Buddhism has captivated many millions of people around the world, its vitality and adaptability enabling it to transform the civilizations of India, Southeast Asia, Tibet, China, Korea, and Japan, and also become a lively component in the cultures of Europe, Australia, and the Americas. But have you ever wondered how a religion that doesn't even have a god could have accomplished this?
Now you have the opportunity to have your questions answered, as this series of 24 lectures by an award-winning teacher traces the history, principles, and evolution of a theology that is both familiar and foreign.
You'll learn the astonishing story of Siddhartha Gautama - who was to become the Buddha, or "enlightened one" - the Indian prince who abandoned wife, son, and a privileged life to seek the meaning of life and death, and whose "awakening" and subsequent teachings have since impacted the world as few others have.
And you'll learn what happened after his death, as his followers began to share his teachings about the "Four Noble Truths" and the "Path" to Enlightenment. You'll see how Buddhist beliefs underwent significant and even radical change, with different varieties of Buddhism having to take shape as those beliefs spread across India, Central Asia, China, Japan, and virtually every corner of the Western world, such as becoming more respectful of one's duties to family and ancestors in China or becoming reconciled with local deities in Japan.
PLEASE NOTE: When you purchase this title, the accompanying reference material will be available in your Library section along with the audio.
©2001 The Teaching Company, LLC (P)2001 The Great Courses
This a really good introduction to the subject. The narrator has a clear skill in making some of the complex cencepts of Buddhism (at least to a western mind) understandable. He is passionate about the subject, speaks clearly and his lectures have a good balance between 'story telling' and theory. I will be keeping this audiobook in my library to listen to again.
As a Buddhist, it solidified the process of the dissemination from India to China and Japan and the philosophical concepts were well explained.
The presentation was well-paced and not rushed.
Professor Eckel's knowledge and enthusiasm for the topic is evident in his presentation.
If you are curious about Buddhism this is a good survey course that will leave you with a solid foundation for further exploration.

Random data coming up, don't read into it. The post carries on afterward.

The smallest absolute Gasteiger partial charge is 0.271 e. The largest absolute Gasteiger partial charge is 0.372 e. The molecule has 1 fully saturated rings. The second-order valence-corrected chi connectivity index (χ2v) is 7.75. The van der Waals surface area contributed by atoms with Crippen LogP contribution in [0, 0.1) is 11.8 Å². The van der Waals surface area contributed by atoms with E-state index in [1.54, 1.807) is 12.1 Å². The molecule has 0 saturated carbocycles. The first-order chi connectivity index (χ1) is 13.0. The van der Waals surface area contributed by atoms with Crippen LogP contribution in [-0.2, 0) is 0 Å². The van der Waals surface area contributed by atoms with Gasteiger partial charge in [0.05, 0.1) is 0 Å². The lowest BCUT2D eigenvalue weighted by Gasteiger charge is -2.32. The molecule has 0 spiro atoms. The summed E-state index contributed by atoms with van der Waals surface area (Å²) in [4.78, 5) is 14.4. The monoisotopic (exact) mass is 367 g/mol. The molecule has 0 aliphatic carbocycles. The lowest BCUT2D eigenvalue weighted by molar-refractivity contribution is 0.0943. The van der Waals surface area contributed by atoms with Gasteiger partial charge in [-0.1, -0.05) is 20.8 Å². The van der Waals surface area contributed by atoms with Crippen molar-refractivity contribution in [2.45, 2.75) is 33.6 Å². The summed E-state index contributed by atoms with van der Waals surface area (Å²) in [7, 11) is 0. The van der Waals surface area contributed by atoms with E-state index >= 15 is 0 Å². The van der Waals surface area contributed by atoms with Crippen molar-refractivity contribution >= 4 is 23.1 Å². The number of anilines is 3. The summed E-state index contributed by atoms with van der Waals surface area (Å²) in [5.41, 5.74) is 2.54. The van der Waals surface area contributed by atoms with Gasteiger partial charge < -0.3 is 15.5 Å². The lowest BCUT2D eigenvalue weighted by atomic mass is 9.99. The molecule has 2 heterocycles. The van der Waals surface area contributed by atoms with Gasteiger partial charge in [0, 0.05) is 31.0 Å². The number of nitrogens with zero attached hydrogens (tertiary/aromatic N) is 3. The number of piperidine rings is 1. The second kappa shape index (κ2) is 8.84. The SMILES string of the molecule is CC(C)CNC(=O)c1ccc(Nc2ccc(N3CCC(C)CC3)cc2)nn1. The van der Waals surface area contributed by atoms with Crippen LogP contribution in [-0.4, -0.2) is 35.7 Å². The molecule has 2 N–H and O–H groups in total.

This series of essays did a fantastic job of highlighting the differences between the various forms of Buddhism practiced today. As someone who came into these lectures with only a superficial knowledge of Buddhism, I was struck by just how many different interpretations of Buddhist teaching there are in the world. It makes the Protestant/Catholic divide look more like a small ditch in comparison.
The bits on Vajrayāna Buddhism were certainly the most memorable parts of the lecture, primarily due to the tradition's enigmatical style of teaching . Contrasting the esoteric tendencies of Vajrayāna with the relative simplicity of Zen is almost like comparing apples and oranges, but it's this rich diversity that I found to be the most compelling aspect of the study.
Professor Eckel's love of the subject shone through my speakers. He approached the lecture with a zest that I wish more of the Great Courses lecturers possessed. His diction is equal parts scholastic and conversational, with a genial loquaciousness that wouldn't sound out of place coming from the mouth of a Hotei statue.
Very informative lectures. The balance between being high level and providing too much information is well maintained. The author is clearly an expert on the subject, he draws from personal experience and tells us many anecdotes about his personal experience with Buddhism.
Informal and relaxed lecture style; very easy to listen to. I highly recommend this lecture series.
He is very passionate about the subject.
Some of the early chapters satisfied my desire to understand the philosophy and perspective of Buddhism. But then it became what seemed to me a celebration of idiosyncratic sects. I don't care who walked clockwise or counterclockwise or how interesting or important that is. Or what miracle someone said someone performed and how that caused a rift .. For a theologian, this is rich material. It's very well informed and very well told but I was looking for something more practical -- it's called "modern Buddhism," I learned, stripped of supernatural faith. This course is something else: the complicated, confused, imaginative backstory -- boring to me but masterfully delivered. If you want Buddhist history yes. If you want practical Buddhism, Siddhartha's Brain is what you may be looking for.
A series of lectures dealing with the history and practice of Buddhism. The speaker is a professor from a college in Boston. He is engaging as well as passionate about the subject and you can really tell through the lectures and teachings. I thoroughly enjoyed it.
"Detailed, knowledgeable and interesting"
An engaging lecturer who clearly knows his subject in great depth. Too much to absorb at one listen, I will be playing this one again.
Very informative and very insightful. Excellent if you want to gain a good understanding of the fundamentals of Buddhism.
A genuine and good overview of not only the history of Buddhism but also a brief overview of 'emptiness'.
Clear, cohesive, comprehensive and just the right level of challenge!
Great course, thoroughly enjoyed it. I would highly recommend it.
Absolutely deserves it's sub title of a 'Great Course' - an astounding breath of knowledge shared in a truly accessible way. I hope there will be more...
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